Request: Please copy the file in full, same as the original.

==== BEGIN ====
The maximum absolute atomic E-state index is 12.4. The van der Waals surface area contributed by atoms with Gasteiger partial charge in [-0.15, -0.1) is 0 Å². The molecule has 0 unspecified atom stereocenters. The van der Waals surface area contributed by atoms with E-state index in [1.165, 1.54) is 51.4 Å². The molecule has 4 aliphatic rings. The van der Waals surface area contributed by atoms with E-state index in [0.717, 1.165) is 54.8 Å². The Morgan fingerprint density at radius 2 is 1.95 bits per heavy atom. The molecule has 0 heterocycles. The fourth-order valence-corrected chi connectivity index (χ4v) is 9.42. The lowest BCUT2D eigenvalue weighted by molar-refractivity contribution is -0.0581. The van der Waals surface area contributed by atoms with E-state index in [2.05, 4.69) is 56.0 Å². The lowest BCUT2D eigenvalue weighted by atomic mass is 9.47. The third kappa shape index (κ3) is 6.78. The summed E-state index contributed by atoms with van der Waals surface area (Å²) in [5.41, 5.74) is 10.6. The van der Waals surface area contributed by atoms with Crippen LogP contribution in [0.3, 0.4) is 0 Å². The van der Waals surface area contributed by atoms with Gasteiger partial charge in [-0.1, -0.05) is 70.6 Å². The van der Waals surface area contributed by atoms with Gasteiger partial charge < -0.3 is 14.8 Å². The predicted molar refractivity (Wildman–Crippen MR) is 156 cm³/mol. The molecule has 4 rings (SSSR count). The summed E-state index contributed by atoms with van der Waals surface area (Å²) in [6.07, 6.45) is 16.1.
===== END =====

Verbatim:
The maximum absolute atomic E-state index is 12.4. The van der Waals surface area contributed by atoms with Gasteiger partial charge in [-0.15, -0.1) is 0 Å². The molecule has 0 unspecified atom stereocenters. The van der Waals surface area contributed by atoms with E-state index in [1.165, 1.54) is 51.4 Å². The molecule has 4 aliphatic rings. The van der Waals surface area contributed by atoms with E-state index in [0.717, 1.165) is 54.8 Å². The Morgan fingerprint density at radius 2 is 1.95 bits per heavy atom. The molecule has 0 heterocycles. The fourth-order valence-corrected chi connectivity index (χ4v) is 9.42. The lowest BCUT2D eigenvalue weighted by molar-refractivity contribution is -0.0581. The van der Waals surface area contributed by atoms with E-state index in [2.05, 4.69) is 56.0 Å². The lowest BCUT2D eigenvalue weighted by atomic mass is 9.47. The third kappa shape index (κ3) is 6.78. The summed E-state index contributed by atoms with van der Waals surface area (Å²) in [5.41, 5.74) is 10.6. The van der Waals surface area contributed by atoms with Crippen LogP contribution in [0.3, 0.4) is 0 Å². The van der Waals surface area contributed by atoms with Gasteiger partial charge in [-0.1, -0.05) is 70.6 Å². The van der Waals surface area contributed by atoms with Gasteiger partial charge < -0.3 is 14.8 Å². The predicted molar refractivity (Wildman–Crippen MR) is 156 cm³/mol. The molecule has 4 rings (SSSR count). The summed E-state index contributed by atoms with van der Waals surface area (Å²) in [6.07, 6.45) is 16.1.